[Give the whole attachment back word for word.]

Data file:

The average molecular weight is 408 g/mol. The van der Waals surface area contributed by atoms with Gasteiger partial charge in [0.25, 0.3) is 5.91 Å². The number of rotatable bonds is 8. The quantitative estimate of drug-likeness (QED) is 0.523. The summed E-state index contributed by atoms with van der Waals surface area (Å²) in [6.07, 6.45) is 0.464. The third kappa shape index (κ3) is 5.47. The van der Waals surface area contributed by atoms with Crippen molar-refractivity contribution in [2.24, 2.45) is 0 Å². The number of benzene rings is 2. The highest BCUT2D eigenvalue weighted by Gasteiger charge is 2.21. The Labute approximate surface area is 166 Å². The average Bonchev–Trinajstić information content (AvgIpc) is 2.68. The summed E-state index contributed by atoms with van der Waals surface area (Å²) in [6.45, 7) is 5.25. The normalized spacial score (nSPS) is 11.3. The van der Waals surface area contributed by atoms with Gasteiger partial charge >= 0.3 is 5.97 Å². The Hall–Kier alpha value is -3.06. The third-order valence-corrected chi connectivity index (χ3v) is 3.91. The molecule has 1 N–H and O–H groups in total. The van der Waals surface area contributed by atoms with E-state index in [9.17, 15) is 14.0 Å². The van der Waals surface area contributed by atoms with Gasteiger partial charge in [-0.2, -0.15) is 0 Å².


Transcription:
The average molecular weight is 408 g/mol. The van der Waals surface area contributed by atoms with Gasteiger partial charge in [0.25, 0.3) is 5.91 Å². The number of rotatable bonds is 8. The quantitative estimate of drug-likeness (QED) is 0.523. The summed E-state index contributed by atoms with van der Waals surface area (Å²) in [6.07, 6.45) is 0.464. The third kappa shape index (κ3) is 5.47. The van der Waals surface area contributed by atoms with Crippen molar-refractivity contribution in [2.24, 2.45) is 0 Å². The number of benzene rings is 2. The highest BCUT2D eigenvalue weighted by Gasteiger charge is 2.21. The Labute approximate surface area is 166 Å². The average Bonchev–Trinajstić information content (AvgIpc) is 2.68. The summed E-state index contributed by atoms with van der Waals surface area (Å²) in [6.45, 7) is 5.25. The normalized spacial score (nSPS) is 11.3. The van der Waals surface area contributed by atoms with Gasteiger partial charge >= 0.3 is 5.97 Å². The Hall–Kier alpha value is -3.06. The third-order valence-corrected chi connectivity index (χ3v) is 3.91. The molecule has 1 N–H and O–H groups in total. The van der Waals surface area contributed by atoms with E-state index in [9.17, 15) is 14.0 Å². The van der Waals surface area contributed by atoms with Gasteiger partial charge in [-0.2, -0.15) is 0 Å².